Two years after Egypt's revolution, U.S. diplomacy comes full circle
Long after the moving images of Egypt’s Facebook-addicted, pro-democratic revolutionaries faded from Tahrir Square, they have remained firmly implanted in the minds of American observers 6,000 miles away. For much of the two years since Egypt’s uprising, many observers in Washington seemingly believed that anything in Cairo that wasn’t Mubarak was a step in a democratic direction.
After weeks of political intrigue and street violence, Egyptians will vote this weekend on a controversial new constitution. TNR asked two analysts with differing perspectives on events in the region, Nathan Brown and Eric Trager, to weigh in on the immediate and long-term future of the world's most influential Arab country. TNR: What exactly is in the newly drafted Constitution? Does it really privilege Islamists? Nathan Brown: Most of the complaints in Egypt about the document are about process—who wrote it and how—and far less about content.
CAIRO, Egypt—In the stultifying, 100-plus-degree heat of Tahrir Square on Sunday, where tens of thousands gathered to hear the results of Egypt’s first relatively free presidential election, the sweaty, and occasionally fainting, masses were morbidly grim. Many in the Islamist-dominant crowd were convinced that Egypt’s military junta would anoint former prime minister Ahmed Shafik the next president, and they anticipated deadly confrontation with security forces immediately thereafter.
Egyptian presidential candidate Abdel Monem Abouel Fotouh was a leading force in the militant Islamist student movements of the 1970s; one of the Muslim Brotherhood’s point men for aiding the mujahideen in Afghanistan during the 1980s; and a member of the Muslim Brotherhood’s Guidance Office for twenty-two years.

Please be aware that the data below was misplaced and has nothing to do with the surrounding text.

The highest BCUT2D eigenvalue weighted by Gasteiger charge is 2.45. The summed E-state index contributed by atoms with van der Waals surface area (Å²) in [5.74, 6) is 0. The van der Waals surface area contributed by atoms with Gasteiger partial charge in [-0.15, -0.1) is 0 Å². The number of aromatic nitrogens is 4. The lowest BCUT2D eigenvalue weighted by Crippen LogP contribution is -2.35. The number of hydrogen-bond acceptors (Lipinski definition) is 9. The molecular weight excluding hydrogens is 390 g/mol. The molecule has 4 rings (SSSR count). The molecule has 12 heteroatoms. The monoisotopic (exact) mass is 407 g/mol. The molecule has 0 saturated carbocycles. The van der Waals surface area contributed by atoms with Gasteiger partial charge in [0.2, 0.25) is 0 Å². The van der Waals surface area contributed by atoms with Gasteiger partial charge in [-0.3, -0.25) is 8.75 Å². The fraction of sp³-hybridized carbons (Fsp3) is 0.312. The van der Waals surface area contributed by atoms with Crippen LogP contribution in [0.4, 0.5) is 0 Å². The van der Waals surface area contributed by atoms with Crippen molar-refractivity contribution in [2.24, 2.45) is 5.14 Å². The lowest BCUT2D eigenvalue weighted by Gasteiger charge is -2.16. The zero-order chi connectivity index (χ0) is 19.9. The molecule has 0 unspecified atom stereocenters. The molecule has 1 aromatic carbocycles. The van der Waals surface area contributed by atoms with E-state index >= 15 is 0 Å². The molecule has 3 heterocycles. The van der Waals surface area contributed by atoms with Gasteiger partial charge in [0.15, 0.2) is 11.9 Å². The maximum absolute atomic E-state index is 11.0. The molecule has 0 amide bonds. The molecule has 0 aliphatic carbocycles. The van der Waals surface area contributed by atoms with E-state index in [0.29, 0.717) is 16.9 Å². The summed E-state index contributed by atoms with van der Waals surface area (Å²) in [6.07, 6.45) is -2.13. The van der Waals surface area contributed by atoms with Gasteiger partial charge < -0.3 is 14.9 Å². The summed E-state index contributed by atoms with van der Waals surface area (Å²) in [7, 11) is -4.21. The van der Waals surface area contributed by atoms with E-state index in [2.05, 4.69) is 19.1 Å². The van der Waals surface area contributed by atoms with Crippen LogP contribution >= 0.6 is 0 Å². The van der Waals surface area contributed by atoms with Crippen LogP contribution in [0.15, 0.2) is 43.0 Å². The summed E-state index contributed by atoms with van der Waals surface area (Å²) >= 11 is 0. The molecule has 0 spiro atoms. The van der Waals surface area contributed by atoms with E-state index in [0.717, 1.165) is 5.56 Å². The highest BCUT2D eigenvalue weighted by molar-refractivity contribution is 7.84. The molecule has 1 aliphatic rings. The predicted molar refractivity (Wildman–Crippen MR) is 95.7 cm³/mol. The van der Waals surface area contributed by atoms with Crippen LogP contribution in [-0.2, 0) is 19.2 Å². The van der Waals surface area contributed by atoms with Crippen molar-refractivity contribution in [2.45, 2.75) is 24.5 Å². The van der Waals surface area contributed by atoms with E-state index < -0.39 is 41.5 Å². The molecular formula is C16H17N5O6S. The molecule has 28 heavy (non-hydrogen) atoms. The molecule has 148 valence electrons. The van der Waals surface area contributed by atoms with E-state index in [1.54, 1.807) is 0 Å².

Forgive the corny metaphors. But it was not I who framed developments in the Arab world with the sequence of the seasons. Still, you need only glance at the papers to recognize that Arab Spring is now Arab Winter without really ever having passed through summer or fall. Spring is, as ever, a romantic memory. As I write, Reuters reports from the Cairo morgue that 33 to 46 protestors were killed by the police since Saturday—and that nearly 1,300 were wounded and maimed.
The 9/11 attacks catalyzed a tremendous shift in American foreign policy in the Middle East. Rather than prioritizing petrol, Washington targeted terrorist organizations, dethroned a dictator, and lobbied throughout the region for liberalization. Yet despite the billions of dollars spent policing Baghdad and protecting Benghazi, the unpopularity of the United States in the Arab world continues to be fueled by the belief that Islamist terrorists had nothing to do with 9/11, with many claiming the attacks were an American, Israeli, or joint American-Israeli conspiracy.
On June 21, 2007, Mitt Romney delivered a speech at the annual summer retreat of the American Enterprise Institute in Beaver Creek, Colorado. To coincide with the address, his campaign released a statement explaining the candidate’s vision for fighting the war on terrorism.
I. “The standard left-wing person never seems more comfortable than when attacking Israel.” This is the novelist Martin Amis talking to Ha’aretz when he was in Israel this past fall.“Everyone else is protected,” Amis continued, “by having dark skin or colonial history or something. But you can attack Israel.” Freely! Of course, it’s not only the standard left-wing person who is so empowered, but also those who belong to mainstream Protestant churches associated with the National Council of Churches on Riverside Drive in Manhattan.